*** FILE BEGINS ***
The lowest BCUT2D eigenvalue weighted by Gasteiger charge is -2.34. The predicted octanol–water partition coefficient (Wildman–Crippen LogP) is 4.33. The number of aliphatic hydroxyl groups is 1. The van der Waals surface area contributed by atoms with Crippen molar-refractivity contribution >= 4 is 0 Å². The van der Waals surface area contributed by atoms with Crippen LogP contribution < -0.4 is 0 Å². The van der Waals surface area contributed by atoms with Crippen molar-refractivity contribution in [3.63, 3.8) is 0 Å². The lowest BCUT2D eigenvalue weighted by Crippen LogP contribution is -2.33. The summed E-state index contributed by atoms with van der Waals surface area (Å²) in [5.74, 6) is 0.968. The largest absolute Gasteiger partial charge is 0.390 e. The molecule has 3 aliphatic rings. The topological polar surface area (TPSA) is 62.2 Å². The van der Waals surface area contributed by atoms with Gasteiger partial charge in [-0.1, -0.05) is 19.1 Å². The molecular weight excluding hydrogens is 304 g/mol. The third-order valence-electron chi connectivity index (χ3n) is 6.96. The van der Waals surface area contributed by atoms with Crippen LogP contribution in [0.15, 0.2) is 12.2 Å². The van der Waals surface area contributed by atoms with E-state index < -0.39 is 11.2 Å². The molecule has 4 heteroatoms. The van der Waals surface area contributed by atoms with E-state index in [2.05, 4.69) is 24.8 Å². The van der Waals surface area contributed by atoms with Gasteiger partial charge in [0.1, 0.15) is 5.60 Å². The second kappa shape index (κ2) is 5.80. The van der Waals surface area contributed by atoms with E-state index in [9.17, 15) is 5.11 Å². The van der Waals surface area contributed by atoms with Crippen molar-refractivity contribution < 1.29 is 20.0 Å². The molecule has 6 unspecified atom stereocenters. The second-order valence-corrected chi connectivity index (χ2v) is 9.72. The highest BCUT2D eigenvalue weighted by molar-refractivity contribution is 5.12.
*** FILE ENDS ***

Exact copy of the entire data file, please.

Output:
The lowest BCUT2D eigenvalue weighted by Gasteiger charge is -2.34. The predicted octanol–water partition coefficient (Wildman–Crippen LogP) is 4.33. The number of aliphatic hydroxyl groups is 1. The van der Waals surface area contributed by atoms with Crippen molar-refractivity contribution >= 4 is 0 Å². The van der Waals surface area contributed by atoms with Crippen LogP contribution < -0.4 is 0 Å². The van der Waals surface area contributed by atoms with Crippen molar-refractivity contribution in [3.63, 3.8) is 0 Å². The lowest BCUT2D eigenvalue weighted by Crippen LogP contribution is -2.33. The summed E-state index contributed by atoms with van der Waals surface area (Å²) in [5.74, 6) is 0.968. The largest absolute Gasteiger partial charge is 0.390 e. The molecule has 3 aliphatic rings. The topological polar surface area (TPSA) is 62.2 Å². The van der Waals surface area contributed by atoms with Gasteiger partial charge in [-0.1, -0.05) is 19.1 Å². The molecular weight excluding hydrogens is 304 g/mol. The third-order valence-electron chi connectivity index (χ3n) is 6.96. The van der Waals surface area contributed by atoms with Crippen LogP contribution in [0.15, 0.2) is 12.2 Å². The van der Waals surface area contributed by atoms with E-state index < -0.39 is 11.2 Å². The molecule has 4 heteroatoms. The van der Waals surface area contributed by atoms with E-state index in [2.05, 4.69) is 24.8 Å². The van der Waals surface area contributed by atoms with Gasteiger partial charge in [0.1, 0.15) is 5.60 Å². The second kappa shape index (κ2) is 5.80. The van der Waals surface area contributed by atoms with E-state index in [9.17, 15) is 5.11 Å². The van der Waals surface area contributed by atoms with Crippen molar-refractivity contribution < 1.29 is 20.0 Å². The molecule has 6 unspecified atom stereocenters. The second-order valence-corrected chi connectivity index (χ2v) is 9.72. The highest BCUT2D eigenvalue weighted by molar-refractivity contribution is 5.12.